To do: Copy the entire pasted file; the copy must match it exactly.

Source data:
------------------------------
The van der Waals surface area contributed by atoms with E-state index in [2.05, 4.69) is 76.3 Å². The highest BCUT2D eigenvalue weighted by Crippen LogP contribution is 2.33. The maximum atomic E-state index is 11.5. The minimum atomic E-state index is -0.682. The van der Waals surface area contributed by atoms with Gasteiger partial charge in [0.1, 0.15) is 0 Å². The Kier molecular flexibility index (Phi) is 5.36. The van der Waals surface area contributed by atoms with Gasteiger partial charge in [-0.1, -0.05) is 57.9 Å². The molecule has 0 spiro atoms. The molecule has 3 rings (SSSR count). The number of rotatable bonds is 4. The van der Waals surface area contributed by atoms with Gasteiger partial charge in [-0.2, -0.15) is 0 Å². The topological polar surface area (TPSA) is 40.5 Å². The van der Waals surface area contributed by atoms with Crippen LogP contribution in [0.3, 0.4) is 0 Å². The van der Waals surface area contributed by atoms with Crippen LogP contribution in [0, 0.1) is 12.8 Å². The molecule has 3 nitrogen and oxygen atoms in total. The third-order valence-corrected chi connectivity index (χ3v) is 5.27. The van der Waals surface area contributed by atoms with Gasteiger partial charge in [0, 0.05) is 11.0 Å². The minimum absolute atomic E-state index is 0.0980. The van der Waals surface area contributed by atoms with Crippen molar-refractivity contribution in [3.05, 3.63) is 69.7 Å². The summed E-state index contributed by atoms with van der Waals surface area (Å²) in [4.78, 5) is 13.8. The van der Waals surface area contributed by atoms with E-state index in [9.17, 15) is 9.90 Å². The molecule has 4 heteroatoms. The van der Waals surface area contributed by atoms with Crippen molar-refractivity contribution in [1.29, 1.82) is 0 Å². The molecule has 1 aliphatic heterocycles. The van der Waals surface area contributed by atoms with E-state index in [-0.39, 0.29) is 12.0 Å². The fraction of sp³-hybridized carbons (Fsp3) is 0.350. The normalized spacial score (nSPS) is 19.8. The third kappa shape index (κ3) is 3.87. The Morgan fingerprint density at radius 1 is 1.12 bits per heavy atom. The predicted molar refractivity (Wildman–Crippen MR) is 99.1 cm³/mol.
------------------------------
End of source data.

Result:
The van der Waals surface area contributed by atoms with E-state index in [2.05, 4.69) is 76.3 Å². The highest BCUT2D eigenvalue weighted by Crippen LogP contribution is 2.33. The maximum atomic E-state index is 11.5. The minimum atomic E-state index is -0.682. The van der Waals surface area contributed by atoms with Gasteiger partial charge in [0.1, 0.15) is 0 Å². The Kier molecular flexibility index (Phi) is 5.36. The van der Waals surface area contributed by atoms with Gasteiger partial charge in [-0.1, -0.05) is 57.9 Å². The molecule has 0 spiro atoms. The molecule has 3 rings (SSSR count). The number of rotatable bonds is 4. The van der Waals surface area contributed by atoms with Gasteiger partial charge in [-0.2, -0.15) is 0 Å². The topological polar surface area (TPSA) is 40.5 Å². The van der Waals surface area contributed by atoms with Crippen LogP contribution in [0.3, 0.4) is 0 Å². The van der Waals surface area contributed by atoms with Crippen LogP contribution in [0, 0.1) is 12.8 Å². The molecule has 3 nitrogen and oxygen atoms in total. The third-order valence-corrected chi connectivity index (χ3v) is 5.27. The van der Waals surface area contributed by atoms with Gasteiger partial charge in [0, 0.05) is 11.0 Å². The minimum absolute atomic E-state index is 0.0980. The van der Waals surface area contributed by atoms with Crippen molar-refractivity contribution in [3.05, 3.63) is 69.7 Å². The summed E-state index contributed by atoms with van der Waals surface area (Å²) in [4.78, 5) is 13.8. The van der Waals surface area contributed by atoms with E-state index in [9.17, 15) is 9.90 Å². The molecule has 4 heteroatoms. The van der Waals surface area contributed by atoms with Crippen molar-refractivity contribution in [1.29, 1.82) is 0 Å². The molecule has 1 aliphatic heterocycles. The van der Waals surface area contributed by atoms with E-state index in [-0.39, 0.29) is 12.0 Å². The fraction of sp³-hybridized carbons (Fsp3) is 0.350. The normalized spacial score (nSPS) is 19.8. The third kappa shape index (κ3) is 3.87. The Morgan fingerprint density at radius 1 is 1.12 bits per heavy atom. The predicted molar refractivity (Wildman–Crippen MR) is 99.1 cm³/mol.